The best method for resolving any dispute is by direct negotiation or mediation. Resolution by the decision of a third party is second best.
If the dispute is to be resolved by the decision of a third party, one has the alternatives of traditional litigation or arbitration.
Traditional litigation involves a decision by a judge or jury. It is preferable in limited circumstances. Arbitration involves a decision by an arbitrator or panel of arbitrators. It is just as effective, much more efficient and less costly than traditional litigation in many instances.
Traditional litigation and arbitration are similar in that both involve the use of an independent third party (judge, jury or arbitrator) to whom each party presents evidence and arguments.
The third party makes a binding decision. Otherwise, traditional litigation and arbitration significantly differ. In litigation, where the hearing is to be held, by whom it`s conducted, when held and the rules of discovery and evidence are controlled by statute, court rules and court decisions.
In arbitration, the parties determine when, where and by whom the hearing is to be held and the rules of conduct. Arbitration tends to be significantly less formal, more private, more expeditious and less costly than traditional litigation. A few examples of actual cases will illustrate these differences.
A policyholder sued his insurance company in chancery court to collect for water damage to his home resulting from pipe leakage. A question arose as to whether this type of loss was covered by his policy.
After several months, the court decided that the policy did cover the loss. The parties were then confronted with a delay of several months before having a trial to determine the extent of monetary damages to which the policyholder was entitled.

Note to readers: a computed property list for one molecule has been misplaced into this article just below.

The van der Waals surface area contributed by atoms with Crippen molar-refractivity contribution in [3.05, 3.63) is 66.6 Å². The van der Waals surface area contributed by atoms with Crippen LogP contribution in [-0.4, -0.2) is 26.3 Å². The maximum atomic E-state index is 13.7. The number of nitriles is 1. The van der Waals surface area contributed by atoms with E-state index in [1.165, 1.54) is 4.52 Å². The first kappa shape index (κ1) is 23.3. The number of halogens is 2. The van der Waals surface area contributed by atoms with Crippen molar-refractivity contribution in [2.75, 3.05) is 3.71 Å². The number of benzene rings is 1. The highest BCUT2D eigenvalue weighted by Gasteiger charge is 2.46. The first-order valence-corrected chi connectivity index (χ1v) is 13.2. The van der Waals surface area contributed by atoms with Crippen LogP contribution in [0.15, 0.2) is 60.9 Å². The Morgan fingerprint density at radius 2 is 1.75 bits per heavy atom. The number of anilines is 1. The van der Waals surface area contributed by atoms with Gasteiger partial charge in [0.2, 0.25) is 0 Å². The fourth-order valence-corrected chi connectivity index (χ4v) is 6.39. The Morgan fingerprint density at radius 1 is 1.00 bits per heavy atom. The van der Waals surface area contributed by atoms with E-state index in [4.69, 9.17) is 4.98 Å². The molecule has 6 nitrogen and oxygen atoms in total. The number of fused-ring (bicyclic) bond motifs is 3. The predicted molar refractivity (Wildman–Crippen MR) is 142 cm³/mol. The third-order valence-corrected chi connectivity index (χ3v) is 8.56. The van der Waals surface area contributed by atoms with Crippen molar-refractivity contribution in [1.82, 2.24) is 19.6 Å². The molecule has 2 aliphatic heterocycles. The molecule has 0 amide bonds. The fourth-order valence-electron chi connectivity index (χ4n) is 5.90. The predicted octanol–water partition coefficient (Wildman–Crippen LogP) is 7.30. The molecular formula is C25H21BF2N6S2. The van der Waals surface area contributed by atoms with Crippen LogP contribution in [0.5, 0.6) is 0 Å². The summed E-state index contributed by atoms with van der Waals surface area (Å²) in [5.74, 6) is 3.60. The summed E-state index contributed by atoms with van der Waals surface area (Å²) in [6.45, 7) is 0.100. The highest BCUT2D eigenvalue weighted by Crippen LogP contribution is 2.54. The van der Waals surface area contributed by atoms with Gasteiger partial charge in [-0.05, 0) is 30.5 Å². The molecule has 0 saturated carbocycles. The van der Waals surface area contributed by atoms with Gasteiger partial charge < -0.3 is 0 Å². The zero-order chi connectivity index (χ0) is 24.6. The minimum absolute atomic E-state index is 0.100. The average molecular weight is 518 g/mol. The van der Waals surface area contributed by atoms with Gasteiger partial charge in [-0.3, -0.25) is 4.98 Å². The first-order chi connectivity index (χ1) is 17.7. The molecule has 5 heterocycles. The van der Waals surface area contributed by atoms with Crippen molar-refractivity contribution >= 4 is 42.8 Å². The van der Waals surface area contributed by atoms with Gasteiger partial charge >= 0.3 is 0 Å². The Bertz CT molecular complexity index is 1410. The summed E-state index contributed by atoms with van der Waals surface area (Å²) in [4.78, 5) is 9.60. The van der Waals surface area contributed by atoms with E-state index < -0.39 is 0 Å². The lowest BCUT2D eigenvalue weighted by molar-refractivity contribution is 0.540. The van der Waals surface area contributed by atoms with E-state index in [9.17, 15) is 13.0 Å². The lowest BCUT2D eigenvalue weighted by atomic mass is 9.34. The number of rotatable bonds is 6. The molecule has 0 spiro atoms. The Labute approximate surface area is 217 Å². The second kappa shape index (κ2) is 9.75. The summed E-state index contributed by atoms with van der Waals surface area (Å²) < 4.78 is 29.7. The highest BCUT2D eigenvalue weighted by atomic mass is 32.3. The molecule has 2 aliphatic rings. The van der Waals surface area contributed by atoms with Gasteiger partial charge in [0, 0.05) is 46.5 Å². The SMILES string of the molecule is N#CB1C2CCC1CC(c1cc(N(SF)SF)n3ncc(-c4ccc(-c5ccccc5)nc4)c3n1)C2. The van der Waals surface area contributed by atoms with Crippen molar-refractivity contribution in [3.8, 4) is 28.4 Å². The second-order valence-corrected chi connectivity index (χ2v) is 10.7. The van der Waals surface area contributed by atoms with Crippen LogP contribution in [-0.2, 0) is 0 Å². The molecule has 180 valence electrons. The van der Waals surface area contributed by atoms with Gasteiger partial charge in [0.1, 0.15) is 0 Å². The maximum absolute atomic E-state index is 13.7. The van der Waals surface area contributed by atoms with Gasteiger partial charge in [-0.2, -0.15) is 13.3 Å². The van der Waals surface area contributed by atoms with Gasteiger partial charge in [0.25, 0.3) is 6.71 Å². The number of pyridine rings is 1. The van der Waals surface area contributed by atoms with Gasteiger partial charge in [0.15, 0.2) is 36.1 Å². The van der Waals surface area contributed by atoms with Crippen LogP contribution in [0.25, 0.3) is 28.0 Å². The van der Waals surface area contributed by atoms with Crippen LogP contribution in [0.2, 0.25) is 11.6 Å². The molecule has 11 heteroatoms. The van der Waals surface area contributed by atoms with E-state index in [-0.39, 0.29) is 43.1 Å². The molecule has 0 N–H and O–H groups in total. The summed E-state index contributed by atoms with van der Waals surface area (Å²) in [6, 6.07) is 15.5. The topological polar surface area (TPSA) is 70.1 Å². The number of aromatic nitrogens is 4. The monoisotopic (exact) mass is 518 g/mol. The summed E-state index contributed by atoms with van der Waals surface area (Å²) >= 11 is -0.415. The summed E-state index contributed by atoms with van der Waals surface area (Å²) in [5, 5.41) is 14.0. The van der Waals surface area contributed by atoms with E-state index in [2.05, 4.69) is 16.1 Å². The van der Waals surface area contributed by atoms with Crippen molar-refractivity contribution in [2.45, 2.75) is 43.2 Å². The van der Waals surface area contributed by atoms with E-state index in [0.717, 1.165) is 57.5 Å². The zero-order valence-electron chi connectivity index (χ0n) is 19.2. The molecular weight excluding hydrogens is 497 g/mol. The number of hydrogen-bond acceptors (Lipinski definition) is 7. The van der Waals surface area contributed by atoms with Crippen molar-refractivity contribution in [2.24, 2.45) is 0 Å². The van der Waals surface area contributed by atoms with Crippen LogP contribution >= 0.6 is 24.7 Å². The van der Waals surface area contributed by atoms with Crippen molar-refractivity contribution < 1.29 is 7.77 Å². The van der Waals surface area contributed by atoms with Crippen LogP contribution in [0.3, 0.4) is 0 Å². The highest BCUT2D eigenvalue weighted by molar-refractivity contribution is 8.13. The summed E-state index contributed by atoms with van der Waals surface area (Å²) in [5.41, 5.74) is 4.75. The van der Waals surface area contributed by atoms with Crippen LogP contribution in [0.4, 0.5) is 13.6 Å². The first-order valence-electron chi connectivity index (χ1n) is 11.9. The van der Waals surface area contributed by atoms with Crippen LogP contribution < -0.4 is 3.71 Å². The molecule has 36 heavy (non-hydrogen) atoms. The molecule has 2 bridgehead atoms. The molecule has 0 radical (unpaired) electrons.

The parties then chose arbitration. An arbitrator was retained who scheduled the hearing at the convenience of the parties less than three weeks after being hired. The parties submitted written information to him in advance of the hearing. The hearing lasted one hour. The written decision was rendered the next day. The parties could have submitted the initial question of policy coverage to an arbitrator making the entire dispute subject to arbitration.
A disgruntled car owner sued a car dealer for alleged breaches of warranty and faulty repairs. The circuit judge explained to the parties that the condition of his docket was such that they should not expect a trial for several months, and that they should seriously consider arbitration. The parties agreed, hired an arbitrator and had a three-hour hearing. The decision came shortly thereafter.
The federal agency regulating household goods carriers requires those carriers to furnish arbitration of loss and damage claims if desired by the customer. The evidence of the claimant and the carrier are submitted in writing by mail to an arbitrator who makes the decision without a hearing.
In all of the above instances, the proceedings were private and concluded months before a trial would have been held in court.
The cost to the parties was less than they would have experienced had they resorted to traditional litigation because the informality of arbitration proceedings generally reduces the preparation time for hearing and the length of hearings.
Although attorneys were involved in the first two examples, it is reasonable to conclude that hundreds, perhaps thousands, of dollars of expenses, including attorneys` fees, were saved through the use of arbitration. These savings far exceeded the expense of the arbitrator`s fees.
Harold D. Miller Jr. is a member of Butler, Snow, O`Mara & Cannada PLLC of Jackson. He is chair of the firm`s ADR Group; chair of the ADR Committee of the Mississippi Bar; and an adjunct professor at the Mississippi College School of Law teaching ADR.
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